Journey to Freedom Day Act Passed in Canada

I’m Vietnamese born and I live in Canada. Somehow the ruling Progressive Conservatives knew that and my email, sending me a statement today from Minister Jason Kenney on the Journey to Freedom Day Act that just got Royal Assent (passed) on Friday, April 24th, 2015. It commemorates the many Vietnamese “boat” people refugees Canada has welcomed since the end of the Viet Nam War.

The statement, attached below, says “thousands” of Vietnamese boat people but they could have added “tens of”. Canada welcomed a LOT of us! Thank you, Canada! We hope we have contributed more than what you expected of us to allow us to be a part of your great country!

Oh, by the way, while it may be popular to spell Vietnam as one word in English, we use the same alphabets and wording system as English, and the country name is two words in Vietnamese. 🙂

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My One Minute Film in the Toronto Urban Film Festival

I am honoured this year to have my one minute film in the Toronto Urban Film Festival this year (TUFF).

Vượt Biên: Voyage of a Diaspora is a metaphorical depiction of the Vietnamese Boat People’s journey for freedom, using photos from the United Nations’ Photo Library and a few from my past.

[December 2011 edit: I’m allowed to share it now that the festival is over]

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The Lucky Few: The Story of USS Kirk (complete film)

The Lucky Few is an hour long documentary about the story of the USS Kirk and its crew in their incredible mission to rescue Vietnamese refugees during Operation Frequent Wind in the final days of the Viet Nam War.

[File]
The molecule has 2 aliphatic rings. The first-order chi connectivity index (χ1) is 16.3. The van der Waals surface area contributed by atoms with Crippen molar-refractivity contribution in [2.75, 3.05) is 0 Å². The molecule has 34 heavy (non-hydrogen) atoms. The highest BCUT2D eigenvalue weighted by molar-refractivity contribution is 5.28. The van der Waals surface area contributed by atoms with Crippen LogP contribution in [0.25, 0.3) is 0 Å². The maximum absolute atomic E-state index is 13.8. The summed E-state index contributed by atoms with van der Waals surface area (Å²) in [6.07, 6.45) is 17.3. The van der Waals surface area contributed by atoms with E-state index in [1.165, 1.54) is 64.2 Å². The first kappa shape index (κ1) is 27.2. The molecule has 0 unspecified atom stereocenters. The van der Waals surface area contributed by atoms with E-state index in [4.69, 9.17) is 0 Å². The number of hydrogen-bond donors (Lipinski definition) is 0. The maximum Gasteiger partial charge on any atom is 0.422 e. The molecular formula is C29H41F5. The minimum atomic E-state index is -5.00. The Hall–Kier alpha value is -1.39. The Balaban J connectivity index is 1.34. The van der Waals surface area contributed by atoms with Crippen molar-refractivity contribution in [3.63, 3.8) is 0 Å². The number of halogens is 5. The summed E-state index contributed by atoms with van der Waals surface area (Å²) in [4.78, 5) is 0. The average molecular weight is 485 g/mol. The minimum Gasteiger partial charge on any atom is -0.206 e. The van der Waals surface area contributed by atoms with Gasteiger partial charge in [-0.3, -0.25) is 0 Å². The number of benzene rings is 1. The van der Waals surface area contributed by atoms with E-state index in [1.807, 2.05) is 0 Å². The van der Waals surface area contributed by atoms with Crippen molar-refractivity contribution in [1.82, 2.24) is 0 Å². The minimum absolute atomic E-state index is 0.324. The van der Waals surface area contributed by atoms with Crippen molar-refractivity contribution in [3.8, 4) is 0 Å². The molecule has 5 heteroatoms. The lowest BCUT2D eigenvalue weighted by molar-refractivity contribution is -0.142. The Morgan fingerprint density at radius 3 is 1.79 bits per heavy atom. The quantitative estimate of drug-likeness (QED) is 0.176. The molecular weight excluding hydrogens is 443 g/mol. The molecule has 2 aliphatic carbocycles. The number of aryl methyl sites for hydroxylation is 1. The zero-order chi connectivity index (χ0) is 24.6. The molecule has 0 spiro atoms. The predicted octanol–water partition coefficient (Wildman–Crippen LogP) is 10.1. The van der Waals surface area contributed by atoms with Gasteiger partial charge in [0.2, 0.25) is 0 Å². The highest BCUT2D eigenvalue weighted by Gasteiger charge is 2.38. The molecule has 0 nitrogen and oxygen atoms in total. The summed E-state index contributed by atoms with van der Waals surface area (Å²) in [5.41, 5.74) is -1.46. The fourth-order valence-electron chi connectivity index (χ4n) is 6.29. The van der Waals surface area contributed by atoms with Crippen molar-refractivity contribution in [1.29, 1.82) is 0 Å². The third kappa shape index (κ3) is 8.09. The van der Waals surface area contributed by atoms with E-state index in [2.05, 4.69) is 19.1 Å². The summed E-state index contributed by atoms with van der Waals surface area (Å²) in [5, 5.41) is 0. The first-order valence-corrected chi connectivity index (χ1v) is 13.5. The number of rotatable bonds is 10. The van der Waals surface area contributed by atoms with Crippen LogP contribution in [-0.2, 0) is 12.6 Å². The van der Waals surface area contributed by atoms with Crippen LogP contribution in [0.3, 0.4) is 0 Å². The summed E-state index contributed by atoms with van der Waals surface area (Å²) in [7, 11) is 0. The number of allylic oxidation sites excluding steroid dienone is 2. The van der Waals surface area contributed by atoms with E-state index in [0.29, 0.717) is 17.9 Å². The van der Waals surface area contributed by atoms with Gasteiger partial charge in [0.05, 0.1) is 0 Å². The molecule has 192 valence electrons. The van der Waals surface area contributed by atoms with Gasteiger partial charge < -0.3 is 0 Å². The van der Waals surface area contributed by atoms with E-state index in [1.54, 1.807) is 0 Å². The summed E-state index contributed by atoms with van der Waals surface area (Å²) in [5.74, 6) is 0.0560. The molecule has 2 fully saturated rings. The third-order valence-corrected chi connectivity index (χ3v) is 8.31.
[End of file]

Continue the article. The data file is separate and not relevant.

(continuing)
As the War was coming to an end on April 29th to 30th, 1975, Operation Frequent Wind airlifted about 7100 “at risk” Vietnamese (to death from the Communist Viet Cong) and American civilians out of Sai Gon, the capital of South Viet Nam. Some lifts were scheduled. Others were not. The relative American small warship USS Kirk, a destroyer escort, and its crew suddenly found themselves in the midst of a flock of unscheduled airlifts, to which it admirably accommodated even though it was neither meant nor ready to do any such thing.

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Vượt Biên: Voyage of a Diaspora (my One Minute Film project)

Vượt Biên: Voyage of a Diaspora is my silent one minute film that metaphorically depicts the Vietnamese Boat People’s journey for freedom, using photos from the United Nations’ Photo Library, among other sources.

This past spring, I was fortunate enough to have been accepted into the One Minute Film (OMF) program with the Atlantic Filmmakers’ Cooperative (AFCOOP) in Halifax, Nova Scotia. This is a video rendition of my OMF project, not a digitization for reasons described in the Production Notes of the film press kit, so the poor quality. However, this will suffice to share with others who would otherwise literally need a film projector to be able to see it.